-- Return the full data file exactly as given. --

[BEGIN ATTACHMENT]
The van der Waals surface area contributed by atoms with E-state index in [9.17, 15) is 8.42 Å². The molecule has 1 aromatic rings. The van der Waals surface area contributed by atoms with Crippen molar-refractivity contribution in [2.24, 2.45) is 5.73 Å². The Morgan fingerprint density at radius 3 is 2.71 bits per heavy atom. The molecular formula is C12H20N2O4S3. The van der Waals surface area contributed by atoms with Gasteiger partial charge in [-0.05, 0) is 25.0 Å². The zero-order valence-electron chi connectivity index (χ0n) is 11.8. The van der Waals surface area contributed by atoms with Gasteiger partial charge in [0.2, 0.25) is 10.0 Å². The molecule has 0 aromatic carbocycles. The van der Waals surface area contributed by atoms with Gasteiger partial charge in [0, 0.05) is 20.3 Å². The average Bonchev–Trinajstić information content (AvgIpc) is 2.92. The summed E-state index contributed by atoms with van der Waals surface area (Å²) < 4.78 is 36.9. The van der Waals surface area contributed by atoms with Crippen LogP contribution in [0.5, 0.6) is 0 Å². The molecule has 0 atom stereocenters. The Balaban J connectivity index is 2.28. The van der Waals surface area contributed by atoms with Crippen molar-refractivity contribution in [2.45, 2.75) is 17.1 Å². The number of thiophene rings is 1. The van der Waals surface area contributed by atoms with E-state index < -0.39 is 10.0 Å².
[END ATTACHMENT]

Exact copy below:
The van der Waals surface area contributed by atoms with E-state index in [9.17, 15) is 8.42 Å². The molecule has 1 aromatic rings. The van der Waals surface area contributed by atoms with Crippen molar-refractivity contribution in [2.24, 2.45) is 5.73 Å². The Morgan fingerprint density at radius 3 is 2.71 bits per heavy atom. The molecular formula is C12H20N2O4S3. The van der Waals surface area contributed by atoms with Gasteiger partial charge in [-0.05, 0) is 25.0 Å². The zero-order valence-electron chi connectivity index (χ0n) is 11.8. The van der Waals surface area contributed by atoms with Gasteiger partial charge in [0.2, 0.25) is 10.0 Å². The molecule has 0 aromatic carbocycles. The van der Waals surface area contributed by atoms with Gasteiger partial charge in [0, 0.05) is 20.3 Å². The average Bonchev–Trinajstić information content (AvgIpc) is 2.92. The summed E-state index contributed by atoms with van der Waals surface area (Å²) < 4.78 is 36.9. The van der Waals surface area contributed by atoms with Crippen LogP contribution in [0.5, 0.6) is 0 Å². The molecule has 0 atom stereocenters. The Balaban J connectivity index is 2.28. The van der Waals surface area contributed by atoms with Crippen molar-refractivity contribution in [2.45, 2.75) is 17.1 Å². The number of thiophene rings is 1. The van der Waals surface area contributed by atoms with E-state index < -0.39 is 10.0 Å².